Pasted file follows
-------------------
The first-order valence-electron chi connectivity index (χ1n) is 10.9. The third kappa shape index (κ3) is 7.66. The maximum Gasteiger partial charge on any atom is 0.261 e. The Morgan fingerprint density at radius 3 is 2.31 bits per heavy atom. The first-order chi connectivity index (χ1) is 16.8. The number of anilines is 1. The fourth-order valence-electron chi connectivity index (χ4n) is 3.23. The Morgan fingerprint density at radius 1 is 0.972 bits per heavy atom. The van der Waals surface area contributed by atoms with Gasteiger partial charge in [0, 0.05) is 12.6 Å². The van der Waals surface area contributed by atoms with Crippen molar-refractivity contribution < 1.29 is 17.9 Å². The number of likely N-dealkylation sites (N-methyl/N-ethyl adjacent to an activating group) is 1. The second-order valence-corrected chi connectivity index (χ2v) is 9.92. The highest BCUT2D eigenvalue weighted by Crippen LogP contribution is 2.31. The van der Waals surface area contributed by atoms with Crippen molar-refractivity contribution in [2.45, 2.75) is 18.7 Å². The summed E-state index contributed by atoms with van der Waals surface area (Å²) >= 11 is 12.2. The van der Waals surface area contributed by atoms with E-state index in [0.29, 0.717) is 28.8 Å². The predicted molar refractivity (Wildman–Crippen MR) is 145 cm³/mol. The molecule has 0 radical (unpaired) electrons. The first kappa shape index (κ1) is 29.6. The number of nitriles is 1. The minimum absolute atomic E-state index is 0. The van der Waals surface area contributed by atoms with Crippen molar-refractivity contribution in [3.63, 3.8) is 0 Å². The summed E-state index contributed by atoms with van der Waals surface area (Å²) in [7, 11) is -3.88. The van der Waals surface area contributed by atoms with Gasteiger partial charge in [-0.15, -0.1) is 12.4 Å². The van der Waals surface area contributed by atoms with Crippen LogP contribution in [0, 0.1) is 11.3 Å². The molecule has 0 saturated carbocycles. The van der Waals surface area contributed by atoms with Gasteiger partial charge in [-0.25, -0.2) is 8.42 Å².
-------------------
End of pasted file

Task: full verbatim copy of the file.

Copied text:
The first-order valence-electron chi connectivity index (χ1n) is 10.9. The third kappa shape index (κ3) is 7.66. The maximum Gasteiger partial charge on any atom is 0.261 e. The Morgan fingerprint density at radius 3 is 2.31 bits per heavy atom. The first-order chi connectivity index (χ1) is 16.8. The number of anilines is 1. The fourth-order valence-electron chi connectivity index (χ4n) is 3.23. The Morgan fingerprint density at radius 1 is 0.972 bits per heavy atom. The van der Waals surface area contributed by atoms with Gasteiger partial charge in [0, 0.05) is 12.6 Å². The van der Waals surface area contributed by atoms with Crippen molar-refractivity contribution < 1.29 is 17.9 Å². The number of likely N-dealkylation sites (N-methyl/N-ethyl adjacent to an activating group) is 1. The second-order valence-corrected chi connectivity index (χ2v) is 9.92. The highest BCUT2D eigenvalue weighted by Crippen LogP contribution is 2.31. The van der Waals surface area contributed by atoms with Crippen molar-refractivity contribution in [2.45, 2.75) is 18.7 Å². The summed E-state index contributed by atoms with van der Waals surface area (Å²) >= 11 is 12.2. The van der Waals surface area contributed by atoms with E-state index in [0.29, 0.717) is 28.8 Å². The predicted molar refractivity (Wildman–Crippen MR) is 145 cm³/mol. The molecule has 0 radical (unpaired) electrons. The first kappa shape index (κ1) is 29.6. The number of nitriles is 1. The minimum absolute atomic E-state index is 0. The van der Waals surface area contributed by atoms with Crippen molar-refractivity contribution in [3.63, 3.8) is 0 Å². The summed E-state index contributed by atoms with van der Waals surface area (Å²) in [7, 11) is -3.88. The van der Waals surface area contributed by atoms with Gasteiger partial charge in [-0.15, -0.1) is 12.4 Å². The van der Waals surface area contributed by atoms with Crippen LogP contribution in [0, 0.1) is 11.3 Å². The molecule has 0 saturated carbocycles. The van der Waals surface area contributed by atoms with Gasteiger partial charge in [-0.25, -0.2) is 8.42 Å².